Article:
[<<][meta][>>][..]Sun Aug 14 17:09:02 CEST 2011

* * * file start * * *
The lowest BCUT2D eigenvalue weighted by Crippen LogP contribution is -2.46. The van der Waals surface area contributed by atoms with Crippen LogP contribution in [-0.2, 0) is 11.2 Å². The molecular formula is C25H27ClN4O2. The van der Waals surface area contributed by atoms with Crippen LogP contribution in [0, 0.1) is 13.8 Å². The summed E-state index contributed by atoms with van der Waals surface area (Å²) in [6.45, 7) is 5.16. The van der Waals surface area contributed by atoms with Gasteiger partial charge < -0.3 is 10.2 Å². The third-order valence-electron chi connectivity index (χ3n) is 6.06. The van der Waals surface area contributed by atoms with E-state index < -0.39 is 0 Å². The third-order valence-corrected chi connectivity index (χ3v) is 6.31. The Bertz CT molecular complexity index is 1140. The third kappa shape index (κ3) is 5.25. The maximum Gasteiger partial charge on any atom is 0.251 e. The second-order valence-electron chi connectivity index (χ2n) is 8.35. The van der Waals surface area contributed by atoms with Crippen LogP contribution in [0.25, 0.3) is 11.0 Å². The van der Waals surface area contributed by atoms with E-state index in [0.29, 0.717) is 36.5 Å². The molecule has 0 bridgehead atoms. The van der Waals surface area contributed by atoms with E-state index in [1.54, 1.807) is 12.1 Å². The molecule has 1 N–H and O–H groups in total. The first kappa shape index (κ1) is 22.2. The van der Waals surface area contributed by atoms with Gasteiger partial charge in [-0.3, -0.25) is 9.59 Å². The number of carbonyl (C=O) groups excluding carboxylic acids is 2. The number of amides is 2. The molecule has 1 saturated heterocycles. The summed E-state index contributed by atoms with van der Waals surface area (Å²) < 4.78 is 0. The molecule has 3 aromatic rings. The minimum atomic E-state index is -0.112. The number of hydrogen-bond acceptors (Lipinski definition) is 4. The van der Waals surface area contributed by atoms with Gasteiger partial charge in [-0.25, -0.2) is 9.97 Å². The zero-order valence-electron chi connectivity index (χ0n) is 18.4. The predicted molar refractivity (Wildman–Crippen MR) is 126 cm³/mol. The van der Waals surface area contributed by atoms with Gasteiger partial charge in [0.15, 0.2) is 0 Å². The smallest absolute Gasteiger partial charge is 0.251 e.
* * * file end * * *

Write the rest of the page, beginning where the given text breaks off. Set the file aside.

The State Monad is s -> (t, s) What I always wondered is, shouldn't this be: s -> (i -> o, s) In its basic form when t is a primitive type like Integer, an instance of the State Monad can be used to generate a stream of values. The second type generates a stream if i -> o functions. Is this enough? I have trouble writing this down. It seems that it's not possible to capture the behaviour fully because the output s depends on the i input to i->o which is one of the outputs. So it seems that the type needs to be a permutation of: i -> s -> (o, s) (i, s) -> (o, s) The first one has the same type as the 2nd argument of bind. This illustrates the point that monads are "output oriented" instead of "input oriented"[1]. Now, the problem is the following. When composing two state monad functions using bind, the state is changed through all functions in the composition. This is *not* what we want: we want to tuple the state: make the product of the state of the two composed entities. I.e. the type of composition is chainSSM :: (a -> s1 -> (b, s1)) -> (b -> s2 -> (c, s2)) -> a -> (s1,s2) -> (c, (s1,s2)) with a straightforward implemenation: chainSSM f g = fg where fg a (s1,s2) = (c, (s1',s2')) where (b, s1') = f a s1 (c, s2') = g b s2 In fact, the normal State monad "threading" operation is never needed. The state is always private to the modules. How can this kind of composition be abstracted? Is this an Arrow, or can it be Applicative? What about Category? Haven't tried that yet.. In fact, this doesn't work: can't make composeSSM be the (.) from Category because the type parameter that represents the state is not constant: it grows "bigger". The fact that the types get bigger seems to encode the property that SSM composition cannot form loops, i.e. there is a strict order. Is it somehow possible to automatically lift the states of the functions such that the state is the same? Hmm.. doesn't seem to work. Any other way to hide it? Look here[2] for a "type hider", an existentially qualified type. The following seems to compile with -XExistentialQuantification : data SSM i o = forall s. SSM (i -> s -> (o, s)) The thing is that you can't really do anything with these (because the type is unknown!) until you limit it to some type class, then it's possible to use the type class ops. data SSM i o = forall s. SSMstate s => SSM (i -> s -> (o, s)) So, setting the limit to SSMstate which has an initState operation, it looks that I can at least define this function: unfoldSSM :: (SSM i o) -> [i] -> [o] unfoldSSM (SSM tick) = f initState where f _ [] = [] f s (i:is) = (o:os) where (o,s') = tick i s os = f s' is Now the Category instance works also: instance Category SSM where (.) (SSM f) (SSM g) = SSM $ g `chainSSM` f id = SSM $ \i _ -> (i,()) The discrete integral then becomes: int = SSM $ \i s -> let o = i+s in (o,o) Define show to print the impulse response: dirac = (1:[0,0..]) instance (Enum i, Num i, Show o) => Show (SSM i o) where show f = show $ take 10 $ unfoldSSM f dirac Which prints int as: *Main> int [1,1,1,1,1,1,1,1,1,1] *Main> int . int [1,2,3,4,5,6,7,8,9,10] *Main> int . int . int [1,3,6,10,15,21,28,36,45,55] Cool huh ;) Now, it seems to be possible to get rid of the SSMstate altogether by storing the initial state in the SSM object: data SSM i o = forall s. SSM s (i -> s -> (o, s)) instance Category SSM where (.) (SSM f0 f) (SSM g0 g) = SSM (g0,f0) $ g `chainSSM` f id = SSM () $ \i s -> (i,s) int = SSM 0 $ \i s -> let o = i+s in (o,o) unfoldSSM :: (SSM i o) -> [i] -> [o] unfoldSSM (SSM init tick) = f init where f _ [] = [] f s (i:is) = (o:os) where (o,s') = tick i s os = f s' is This is even cooler. State is now completely hidden. Moral: initial state and update function had to be packaged together to make it easier to hide the state type in all the other operations. [1] http://research.microsoft.com/en-us/um/people/emeijer/publications/meijer95merging.pdf [2] http://en.wikibooks.org/wiki/Haskell/Existentially_quantified_types

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